Is it possible to find a good balance between supporting businesses vs. protecting consumers’ sensitive data? We think so.
While the regulatory environment has lagged the rapidly changing world we live in, consumer behavior is adapting as the average person becomes more aware of identity theft and data breaches. The loss of sensitive personal data has the potential to make their lives difficult.
Who among us has not received multiple notices from companies that our personal data was compromised? Equifax is just the latest example of the weak protections companies put in place to safeguard our information. Here are some thoughts:
1. On finding a balance between corporate interests and consumer protections: These don’t have to be mutually exclusive or contradictory if we change the way we think about data. Laws are intended for the protection of our society but they have been slow to react to changes in consumer risk. Historically, they are always reactions to the activity of the worst offenders only. Allowing consumers more control of their information is a good start.
2. Consumer behavior is starting to change in the wake of all these breaches. As a result, consumers are deciding to give their business to companies who not only provide them with goods and services they want but who are also considering their effect on the world around them and who voluntarily take actions to contribute to their communities. Good, accurate data, maintained and approved by consumers willing to receive services (and accepting the lack of those services with the removal of their data) would seem to be more valuable and reduce efforts to protect it more thoroughly than our historical approach of collecting as much data as possible for no specific purpose.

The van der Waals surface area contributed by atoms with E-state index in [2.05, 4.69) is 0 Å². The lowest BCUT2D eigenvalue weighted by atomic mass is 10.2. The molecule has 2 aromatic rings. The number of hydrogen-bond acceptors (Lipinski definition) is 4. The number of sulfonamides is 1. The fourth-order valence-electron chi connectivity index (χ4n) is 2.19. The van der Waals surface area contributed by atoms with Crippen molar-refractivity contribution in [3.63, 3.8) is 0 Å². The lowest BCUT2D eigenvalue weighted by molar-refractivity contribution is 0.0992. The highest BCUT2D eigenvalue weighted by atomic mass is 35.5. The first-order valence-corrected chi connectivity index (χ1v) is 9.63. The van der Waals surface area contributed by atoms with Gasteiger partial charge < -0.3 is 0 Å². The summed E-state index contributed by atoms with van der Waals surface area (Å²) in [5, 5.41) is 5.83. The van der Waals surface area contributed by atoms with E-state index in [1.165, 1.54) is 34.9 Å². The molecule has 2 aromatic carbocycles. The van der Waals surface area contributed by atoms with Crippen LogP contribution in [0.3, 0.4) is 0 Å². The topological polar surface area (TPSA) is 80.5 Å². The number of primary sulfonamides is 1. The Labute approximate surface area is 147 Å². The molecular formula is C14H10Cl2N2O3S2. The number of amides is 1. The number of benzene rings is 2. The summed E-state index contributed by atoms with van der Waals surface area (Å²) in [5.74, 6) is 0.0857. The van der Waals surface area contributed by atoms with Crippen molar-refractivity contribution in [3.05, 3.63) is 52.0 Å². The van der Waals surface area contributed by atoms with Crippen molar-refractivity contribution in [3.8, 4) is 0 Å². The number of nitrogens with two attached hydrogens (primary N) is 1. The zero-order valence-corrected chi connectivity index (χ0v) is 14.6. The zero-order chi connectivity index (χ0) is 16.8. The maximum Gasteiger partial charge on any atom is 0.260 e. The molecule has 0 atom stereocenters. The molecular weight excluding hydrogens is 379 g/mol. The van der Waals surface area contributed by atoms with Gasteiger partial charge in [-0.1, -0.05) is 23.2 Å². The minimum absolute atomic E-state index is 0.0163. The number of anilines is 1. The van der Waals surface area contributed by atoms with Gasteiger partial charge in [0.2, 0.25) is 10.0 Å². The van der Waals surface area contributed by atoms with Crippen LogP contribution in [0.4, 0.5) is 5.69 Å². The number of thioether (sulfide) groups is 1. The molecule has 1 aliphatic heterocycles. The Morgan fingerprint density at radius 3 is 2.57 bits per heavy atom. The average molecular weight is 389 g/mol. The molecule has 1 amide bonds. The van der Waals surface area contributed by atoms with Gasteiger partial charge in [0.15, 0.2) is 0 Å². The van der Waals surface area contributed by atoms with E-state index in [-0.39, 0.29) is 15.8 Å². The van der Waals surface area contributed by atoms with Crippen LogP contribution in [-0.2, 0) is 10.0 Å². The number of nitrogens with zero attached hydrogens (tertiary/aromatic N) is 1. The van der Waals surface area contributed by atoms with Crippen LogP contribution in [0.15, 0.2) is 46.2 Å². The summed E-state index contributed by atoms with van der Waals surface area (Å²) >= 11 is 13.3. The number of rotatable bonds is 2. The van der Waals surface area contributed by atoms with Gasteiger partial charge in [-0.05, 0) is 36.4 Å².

3. We’ll always have Paris…or the EU. The International community may be on to something. They were concerned with data privacy as soon as they saw the potential for computing to manipulate ever-increasing volumes of data more than 40 years ago. They’ve watched the evolution and results of U.S. data breach legislation for almost 15 years while observing their own efforts enforcing the EU Directive since 1995. As the leading country in data consumption, it just might be time for the U.S. to start thinking differently.
With the General Data Protection Regulation (GDPR) the EU has put in place the strongest policies and penalties around consumer privacy and data. As the GDPR rolls out in 2018, we will be watching closely for both the economic impacts and changes in consumer behavior. In the US, the ‘business first’ sentiment drives the economy forward. However, at some point, privacy protections must be put in place to protect consumers and, perhaps, take a long view of what will ultimately benefit businesses – fewer breaches, less liability, and better data services.
This article was co-authored by Dione McBride, CISSP, CIPP/E, Data Protection, Privacy and Security Specialist, and Hanno Ekdahl, CEO of Idenhaus.
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Photo credit: Dione McBride
By going to work quickly to solve the most challenging cybersecurity and identity management problems, Idenhaus takes the pain out of securing corporate information and assets for companies that aspire to maximize their potential in this digital age. Click here to contact us